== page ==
After more than a year of strict restrictions on entry for arrivals from the United States and international travel in general, Europe has decided to open its doors to American travelers wishing to visit the region for leisure and other non-essential travel purposes.
The Council of the European Union added the United States to its list of safe countries for COVID-19 due to low infection rates and a successful vaccine launch campaign on June 18. After the update, the council advised EU member states to allow unrestricted entry for those coming from the United States.
The Netherlands, Germany and Portugal are the most recent countries to receive tourists from the United States.
Dutch authorities have announced that from June 24, the country will open its doors to all travelers from the United States without having to undergo testing, vaccination or quarantine requirements. However, if arriving in the Netherlands by air, everyone is required to fill out a health permit, which can be completed digitally.
Portugal has also opened its borders to US travelers since June 15, requiring travelers only to submit negative PCR or rapid antigen test results.
Similarly, on June 20, Germany opened the borders to all Americans as the country was removed from the red list. This means that vaccinated and non-vaccinated travelers will be able to enter Germany without having to present an essential purpose to enter the country.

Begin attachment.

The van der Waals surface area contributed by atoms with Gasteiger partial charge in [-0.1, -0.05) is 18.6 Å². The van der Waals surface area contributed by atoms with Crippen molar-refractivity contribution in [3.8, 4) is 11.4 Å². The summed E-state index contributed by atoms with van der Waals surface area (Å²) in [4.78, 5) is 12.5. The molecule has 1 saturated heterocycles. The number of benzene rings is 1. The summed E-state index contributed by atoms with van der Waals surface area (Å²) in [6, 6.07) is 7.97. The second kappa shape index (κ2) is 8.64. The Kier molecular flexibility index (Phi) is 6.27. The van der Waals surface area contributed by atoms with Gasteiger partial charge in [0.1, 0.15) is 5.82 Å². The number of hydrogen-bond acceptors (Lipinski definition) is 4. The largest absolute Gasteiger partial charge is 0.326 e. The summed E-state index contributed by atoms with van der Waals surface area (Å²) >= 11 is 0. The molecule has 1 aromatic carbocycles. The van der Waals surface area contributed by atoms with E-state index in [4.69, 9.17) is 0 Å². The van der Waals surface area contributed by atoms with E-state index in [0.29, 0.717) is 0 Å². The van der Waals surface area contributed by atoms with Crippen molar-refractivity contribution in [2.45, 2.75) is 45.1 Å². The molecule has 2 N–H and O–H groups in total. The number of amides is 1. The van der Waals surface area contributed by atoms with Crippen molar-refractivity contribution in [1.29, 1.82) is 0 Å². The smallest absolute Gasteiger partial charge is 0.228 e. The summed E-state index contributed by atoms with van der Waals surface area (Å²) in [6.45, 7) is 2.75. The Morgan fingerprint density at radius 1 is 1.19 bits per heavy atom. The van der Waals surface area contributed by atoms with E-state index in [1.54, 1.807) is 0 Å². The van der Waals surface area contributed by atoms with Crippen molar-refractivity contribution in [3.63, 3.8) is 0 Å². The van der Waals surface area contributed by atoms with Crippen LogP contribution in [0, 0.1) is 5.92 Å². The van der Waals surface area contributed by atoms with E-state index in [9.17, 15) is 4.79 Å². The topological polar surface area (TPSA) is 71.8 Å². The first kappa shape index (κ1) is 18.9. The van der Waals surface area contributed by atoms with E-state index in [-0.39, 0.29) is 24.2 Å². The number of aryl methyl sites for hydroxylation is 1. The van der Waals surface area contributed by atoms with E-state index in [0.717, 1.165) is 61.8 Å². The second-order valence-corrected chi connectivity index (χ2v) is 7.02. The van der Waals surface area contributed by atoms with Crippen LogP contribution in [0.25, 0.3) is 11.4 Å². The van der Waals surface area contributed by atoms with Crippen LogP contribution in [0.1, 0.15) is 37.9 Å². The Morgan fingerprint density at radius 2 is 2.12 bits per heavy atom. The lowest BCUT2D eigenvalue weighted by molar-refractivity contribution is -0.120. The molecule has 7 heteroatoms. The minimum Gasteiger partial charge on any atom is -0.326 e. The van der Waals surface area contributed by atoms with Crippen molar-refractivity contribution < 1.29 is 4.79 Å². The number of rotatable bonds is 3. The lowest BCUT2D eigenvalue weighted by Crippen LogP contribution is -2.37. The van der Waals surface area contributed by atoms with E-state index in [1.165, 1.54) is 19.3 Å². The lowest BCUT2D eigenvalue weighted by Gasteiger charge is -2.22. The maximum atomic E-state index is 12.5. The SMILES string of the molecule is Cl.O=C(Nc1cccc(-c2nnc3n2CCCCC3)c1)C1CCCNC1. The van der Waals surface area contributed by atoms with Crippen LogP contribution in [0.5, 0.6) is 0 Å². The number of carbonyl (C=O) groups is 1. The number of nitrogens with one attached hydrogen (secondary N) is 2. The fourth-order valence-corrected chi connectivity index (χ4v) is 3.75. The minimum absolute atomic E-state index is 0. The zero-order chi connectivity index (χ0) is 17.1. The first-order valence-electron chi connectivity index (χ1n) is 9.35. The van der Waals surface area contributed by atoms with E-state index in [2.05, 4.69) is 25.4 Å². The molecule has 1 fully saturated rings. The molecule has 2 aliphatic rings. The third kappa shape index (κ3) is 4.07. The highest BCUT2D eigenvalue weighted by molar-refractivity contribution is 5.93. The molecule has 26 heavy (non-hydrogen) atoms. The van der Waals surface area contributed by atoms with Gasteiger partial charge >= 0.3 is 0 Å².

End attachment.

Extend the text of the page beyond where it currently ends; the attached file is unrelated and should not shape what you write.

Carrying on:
Besides Germany, Italy has eased its restrictions on American travelers. Previously, travelers from the United States were only allowed to enter Italy if they used “Covid test” flights to get there. Now, they are only required to provide proof of vaccination, proof of recovery, or a negative COVID-19 test result.
As such, since June 21, Delta Airlines has ended the COVID testing protocol for all flights to Italy. This means that incoming flights will only have to follow standard entry requirements, TheSchengen.com reports.
“Customers venturing across the pond can easily connect to Amsterdam’s Delta hub with over 50 weekly flights from nearly every US hub by July 7: Atlanta, Boston, Detroit, Minneapolis/St. Paul, New York — JFK, Seattle and Salt Lake City — making It makes Delta the largest US airline serving the Netherlands,” Delta said in a statement.
All people traveling to Amsterdam will now be able to get a free test on arrival, as the Netherlands has earmarked 3.5 million COVID-19 tests for vacationers who plan to visit the country during July and August.
Additionally, starting August 1, Delta will return to Lisbon with daily flights from New York JFK Airport. Delta will also continue to operate daily non-stop service between Atlanta and Frankfurt.
“Customers can connect from approximately 150 US cities to the largest hub in Delta, providing multiple opportunities for single-station departures to Germany’s busiest airport,” added DELTA.
Previously, US airline stocks were reported to have increased dramatically as more European countries open their borders to American travelers